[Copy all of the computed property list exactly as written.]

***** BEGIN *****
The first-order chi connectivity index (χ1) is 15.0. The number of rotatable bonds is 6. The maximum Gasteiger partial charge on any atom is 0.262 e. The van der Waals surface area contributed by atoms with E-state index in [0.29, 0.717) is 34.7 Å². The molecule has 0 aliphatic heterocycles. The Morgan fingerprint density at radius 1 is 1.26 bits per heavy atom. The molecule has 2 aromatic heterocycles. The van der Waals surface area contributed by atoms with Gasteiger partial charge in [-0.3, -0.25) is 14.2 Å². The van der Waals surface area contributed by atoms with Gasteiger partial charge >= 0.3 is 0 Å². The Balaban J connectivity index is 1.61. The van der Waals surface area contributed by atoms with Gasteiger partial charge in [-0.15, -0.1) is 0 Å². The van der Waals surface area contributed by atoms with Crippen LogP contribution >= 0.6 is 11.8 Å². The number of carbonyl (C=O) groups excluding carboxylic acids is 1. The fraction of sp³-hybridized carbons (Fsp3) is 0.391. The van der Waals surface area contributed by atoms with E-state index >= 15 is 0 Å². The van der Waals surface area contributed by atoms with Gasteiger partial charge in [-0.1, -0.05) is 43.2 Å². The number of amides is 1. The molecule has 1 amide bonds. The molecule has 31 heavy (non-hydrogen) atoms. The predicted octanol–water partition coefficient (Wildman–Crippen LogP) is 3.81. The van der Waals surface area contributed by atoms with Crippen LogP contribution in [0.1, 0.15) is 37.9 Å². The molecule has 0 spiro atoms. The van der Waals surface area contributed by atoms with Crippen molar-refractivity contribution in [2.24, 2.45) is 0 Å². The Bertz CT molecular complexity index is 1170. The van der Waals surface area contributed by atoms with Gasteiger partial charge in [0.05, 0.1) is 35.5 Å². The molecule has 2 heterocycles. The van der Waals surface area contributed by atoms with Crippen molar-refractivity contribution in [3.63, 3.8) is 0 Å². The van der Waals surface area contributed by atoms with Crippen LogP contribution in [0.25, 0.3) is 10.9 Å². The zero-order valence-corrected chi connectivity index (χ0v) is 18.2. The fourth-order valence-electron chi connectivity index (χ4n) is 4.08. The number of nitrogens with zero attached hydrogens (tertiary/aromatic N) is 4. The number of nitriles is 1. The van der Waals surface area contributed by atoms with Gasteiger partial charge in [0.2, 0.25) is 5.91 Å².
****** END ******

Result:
The first-order chi connectivity index (χ1) is 15.0. The number of rotatable bonds is 6. The maximum Gasteiger partial charge on any atom is 0.262 e. The van der Waals surface area contributed by atoms with E-state index in [0.29, 0.717) is 34.7 Å². The molecule has 0 aliphatic heterocycles. The Morgan fingerprint density at radius 1 is 1.26 bits per heavy atom. The molecule has 2 aromatic heterocycles. The van der Waals surface area contributed by atoms with Gasteiger partial charge in [-0.3, -0.25) is 14.2 Å². The van der Waals surface area contributed by atoms with Gasteiger partial charge >= 0.3 is 0 Å². The Balaban J connectivity index is 1.61. The van der Waals surface area contributed by atoms with Gasteiger partial charge in [-0.15, -0.1) is 0 Å². The van der Waals surface area contributed by atoms with Crippen LogP contribution >= 0.6 is 11.8 Å². The number of carbonyl (C=O) groups excluding carboxylic acids is 1. The fraction of sp³-hybridized carbons (Fsp3) is 0.391. The van der Waals surface area contributed by atoms with E-state index >= 15 is 0 Å². The van der Waals surface area contributed by atoms with Gasteiger partial charge in [-0.1, -0.05) is 43.2 Å². The number of amides is 1. The molecule has 1 amide bonds. The molecule has 31 heavy (non-hydrogen) atoms. The predicted octanol–water partition coefficient (Wildman–Crippen LogP) is 3.81. The van der Waals surface area contributed by atoms with Crippen LogP contribution in [0.1, 0.15) is 37.9 Å². The molecule has 0 spiro atoms. The van der Waals surface area contributed by atoms with Crippen molar-refractivity contribution in [2.24, 2.45) is 0 Å². The Bertz CT molecular complexity index is 1170. The van der Waals surface area contributed by atoms with Gasteiger partial charge in [0.05, 0.1) is 35.5 Å². The molecule has 2 heterocycles. The van der Waals surface area contributed by atoms with Crippen molar-refractivity contribution in [3.63, 3.8) is 0 Å². The van der Waals surface area contributed by atoms with Crippen LogP contribution in [0.25, 0.3) is 10.9 Å². The zero-order valence-corrected chi connectivity index (χ0v) is 18.2. The fourth-order valence-electron chi connectivity index (χ4n) is 4.08. The number of nitrogens with zero attached hydrogens (tertiary/aromatic N) is 4. The number of nitriles is 1. The van der Waals surface area contributed by atoms with Gasteiger partial charge in [0.2, 0.25) is 5.91 Å².